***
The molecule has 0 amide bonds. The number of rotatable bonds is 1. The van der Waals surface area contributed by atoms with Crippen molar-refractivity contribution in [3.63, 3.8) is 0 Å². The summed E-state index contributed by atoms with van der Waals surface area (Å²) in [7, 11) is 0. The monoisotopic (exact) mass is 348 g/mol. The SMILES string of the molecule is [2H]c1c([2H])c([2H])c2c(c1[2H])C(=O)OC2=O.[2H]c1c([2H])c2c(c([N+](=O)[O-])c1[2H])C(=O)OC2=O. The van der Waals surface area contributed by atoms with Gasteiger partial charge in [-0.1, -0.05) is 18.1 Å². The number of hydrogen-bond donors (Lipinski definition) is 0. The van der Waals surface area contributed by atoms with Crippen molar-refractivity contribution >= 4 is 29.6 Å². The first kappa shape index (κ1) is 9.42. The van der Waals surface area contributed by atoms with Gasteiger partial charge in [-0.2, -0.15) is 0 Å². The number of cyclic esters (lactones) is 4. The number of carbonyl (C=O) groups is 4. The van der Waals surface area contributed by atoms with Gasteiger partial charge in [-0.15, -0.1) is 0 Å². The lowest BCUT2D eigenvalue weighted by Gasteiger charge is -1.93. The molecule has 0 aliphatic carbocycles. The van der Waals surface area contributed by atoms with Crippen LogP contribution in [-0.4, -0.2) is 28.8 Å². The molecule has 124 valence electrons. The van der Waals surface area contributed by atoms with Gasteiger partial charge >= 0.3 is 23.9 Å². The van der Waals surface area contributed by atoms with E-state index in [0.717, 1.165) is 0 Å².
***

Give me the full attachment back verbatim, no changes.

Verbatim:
The molecule has 0 amide bonds. The number of rotatable bonds is 1. The van der Waals surface area contributed by atoms with Crippen molar-refractivity contribution in [3.63, 3.8) is 0 Å². The summed E-state index contributed by atoms with van der Waals surface area (Å²) in [7, 11) is 0. The monoisotopic (exact) mass is 348 g/mol. The SMILES string of the molecule is [2H]c1c([2H])c([2H])c2c(c1[2H])C(=O)OC2=O.[2H]c1c([2H])c2c(c([N+](=O)[O-])c1[2H])C(=O)OC2=O. The van der Waals surface area contributed by atoms with Gasteiger partial charge in [-0.1, -0.05) is 18.1 Å². The number of hydrogen-bond donors (Lipinski definition) is 0. The van der Waals surface area contributed by atoms with Crippen molar-refractivity contribution >= 4 is 29.6 Å². The first kappa shape index (κ1) is 9.42. The van der Waals surface area contributed by atoms with Gasteiger partial charge in [-0.2, -0.15) is 0 Å². The number of cyclic esters (lactones) is 4. The number of carbonyl (C=O) groups is 4. The van der Waals surface area contributed by atoms with Gasteiger partial charge in [-0.15, -0.1) is 0 Å². The lowest BCUT2D eigenvalue weighted by Gasteiger charge is -1.93. The molecule has 0 aliphatic carbocycles. The van der Waals surface area contributed by atoms with Crippen LogP contribution in [-0.4, -0.2) is 28.8 Å². The molecule has 124 valence electrons. The van der Waals surface area contributed by atoms with Gasteiger partial charge >= 0.3 is 23.9 Å². The van der Waals surface area contributed by atoms with E-state index in [0.717, 1.165) is 0 Å².